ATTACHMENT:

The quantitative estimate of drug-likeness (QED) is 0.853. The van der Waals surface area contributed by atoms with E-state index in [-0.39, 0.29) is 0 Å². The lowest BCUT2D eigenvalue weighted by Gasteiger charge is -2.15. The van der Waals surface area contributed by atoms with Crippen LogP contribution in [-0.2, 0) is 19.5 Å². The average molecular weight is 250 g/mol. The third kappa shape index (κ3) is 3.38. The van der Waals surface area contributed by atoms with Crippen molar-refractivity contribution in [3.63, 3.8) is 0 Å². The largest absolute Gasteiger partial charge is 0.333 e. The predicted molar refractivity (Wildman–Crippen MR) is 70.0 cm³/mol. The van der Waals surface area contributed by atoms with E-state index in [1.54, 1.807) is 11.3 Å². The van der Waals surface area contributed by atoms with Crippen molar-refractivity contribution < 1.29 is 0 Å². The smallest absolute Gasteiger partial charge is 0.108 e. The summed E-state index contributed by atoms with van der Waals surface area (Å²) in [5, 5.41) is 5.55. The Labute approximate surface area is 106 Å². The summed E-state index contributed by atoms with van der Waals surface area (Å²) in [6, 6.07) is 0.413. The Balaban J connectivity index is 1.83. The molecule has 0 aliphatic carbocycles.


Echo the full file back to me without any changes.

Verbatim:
The quantitative estimate of drug-likeness (QED) is 0.853. The van der Waals surface area contributed by atoms with E-state index in [-0.39, 0.29) is 0 Å². The lowest BCUT2D eigenvalue weighted by Gasteiger charge is -2.15. The van der Waals surface area contributed by atoms with Crippen LogP contribution in [-0.2, 0) is 19.5 Å². The average molecular weight is 250 g/mol. The third kappa shape index (κ3) is 3.38. The van der Waals surface area contributed by atoms with Crippen molar-refractivity contribution in [3.63, 3.8) is 0 Å². The largest absolute Gasteiger partial charge is 0.333 e. The predicted molar refractivity (Wildman–Crippen MR) is 70.0 cm³/mol. The van der Waals surface area contributed by atoms with E-state index in [1.54, 1.807) is 11.3 Å². The van der Waals surface area contributed by atoms with Crippen molar-refractivity contribution < 1.29 is 0 Å². The smallest absolute Gasteiger partial charge is 0.108 e. The summed E-state index contributed by atoms with van der Waals surface area (Å²) in [5, 5.41) is 5.55. The Labute approximate surface area is 106 Å². The summed E-state index contributed by atoms with van der Waals surface area (Å²) in [6, 6.07) is 0.413. The Balaban J connectivity index is 1.83. The molecule has 0 aliphatic carbocycles.